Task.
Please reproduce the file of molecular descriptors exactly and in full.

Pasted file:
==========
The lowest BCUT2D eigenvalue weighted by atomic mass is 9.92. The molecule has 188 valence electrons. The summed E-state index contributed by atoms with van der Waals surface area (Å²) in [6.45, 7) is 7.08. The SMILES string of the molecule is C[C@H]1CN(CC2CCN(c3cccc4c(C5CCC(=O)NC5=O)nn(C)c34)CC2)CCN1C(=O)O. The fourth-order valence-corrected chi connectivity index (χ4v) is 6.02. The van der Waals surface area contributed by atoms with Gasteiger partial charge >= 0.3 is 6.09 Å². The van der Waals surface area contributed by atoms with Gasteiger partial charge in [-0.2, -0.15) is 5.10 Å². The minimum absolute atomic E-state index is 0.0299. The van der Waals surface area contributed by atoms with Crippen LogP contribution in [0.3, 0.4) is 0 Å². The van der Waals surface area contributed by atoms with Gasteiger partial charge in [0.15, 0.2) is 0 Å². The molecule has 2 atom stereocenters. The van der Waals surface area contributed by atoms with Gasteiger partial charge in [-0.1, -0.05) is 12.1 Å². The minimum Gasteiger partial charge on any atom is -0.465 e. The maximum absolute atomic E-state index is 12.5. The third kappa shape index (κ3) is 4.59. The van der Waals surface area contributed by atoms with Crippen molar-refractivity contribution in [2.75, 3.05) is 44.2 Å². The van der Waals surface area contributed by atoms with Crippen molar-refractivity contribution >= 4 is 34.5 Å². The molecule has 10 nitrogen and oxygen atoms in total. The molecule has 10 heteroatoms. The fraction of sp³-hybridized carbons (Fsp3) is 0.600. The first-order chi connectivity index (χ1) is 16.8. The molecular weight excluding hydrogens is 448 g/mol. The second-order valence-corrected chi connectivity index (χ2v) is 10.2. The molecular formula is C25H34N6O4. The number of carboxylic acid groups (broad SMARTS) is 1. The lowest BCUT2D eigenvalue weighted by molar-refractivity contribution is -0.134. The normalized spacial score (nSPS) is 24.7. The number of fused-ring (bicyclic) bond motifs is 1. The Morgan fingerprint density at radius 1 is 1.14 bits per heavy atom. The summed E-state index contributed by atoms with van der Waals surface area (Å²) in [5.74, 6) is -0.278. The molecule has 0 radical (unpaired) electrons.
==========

The lowest BCUT2D eigenvalue weighted by atomic mass is 9.92. The molecule has 188 valence electrons. The summed E-state index contributed by atoms with van der Waals surface area (Å²) in [6.45, 7) is 7.08. The SMILES string of the molecule is C[C@H]1CN(CC2CCN(c3cccc4c(C5CCC(=O)NC5=O)nn(C)c34)CC2)CCN1C(=O)O. The fourth-order valence-corrected chi connectivity index (χ4v) is 6.02. The van der Waals surface area contributed by atoms with Gasteiger partial charge >= 0.3 is 6.09 Å². The van der Waals surface area contributed by atoms with Gasteiger partial charge in [-0.2, -0.15) is 5.10 Å². The minimum absolute atomic E-state index is 0.0299. The van der Waals surface area contributed by atoms with Crippen LogP contribution in [0.3, 0.4) is 0 Å². The van der Waals surface area contributed by atoms with Gasteiger partial charge in [0.15, 0.2) is 0 Å². The molecule has 2 atom stereocenters. The van der Waals surface area contributed by atoms with Gasteiger partial charge in [-0.1, -0.05) is 12.1 Å². The minimum Gasteiger partial charge on any atom is -0.465 e. The maximum absolute atomic E-state index is 12.5. The third kappa shape index (κ3) is 4.59. The van der Waals surface area contributed by atoms with Crippen molar-refractivity contribution in [2.75, 3.05) is 44.2 Å². The van der Waals surface area contributed by atoms with Crippen molar-refractivity contribution >= 4 is 34.5 Å². The molecule has 10 nitrogen and oxygen atoms in total. The molecule has 10 heteroatoms. The fraction of sp³-hybridized carbons (Fsp3) is 0.600. The first-order chi connectivity index (χ1) is 16.8. The molecular weight excluding hydrogens is 448 g/mol. The second-order valence-corrected chi connectivity index (χ2v) is 10.2. The molecular formula is C25H34N6O4. The number of carboxylic acid groups (broad SMARTS) is 1. The lowest BCUT2D eigenvalue weighted by molar-refractivity contribution is -0.134. The normalized spacial score (nSPS) is 24.7. The number of fused-ring (bicyclic) bond motifs is 1. The Morgan fingerprint density at radius 1 is 1.14 bits per heavy atom. The summed E-state index contributed by atoms with van der Waals surface area (Å²) in [5.74, 6) is -0.278. The molecule has 0 radical (unpaired) electrons.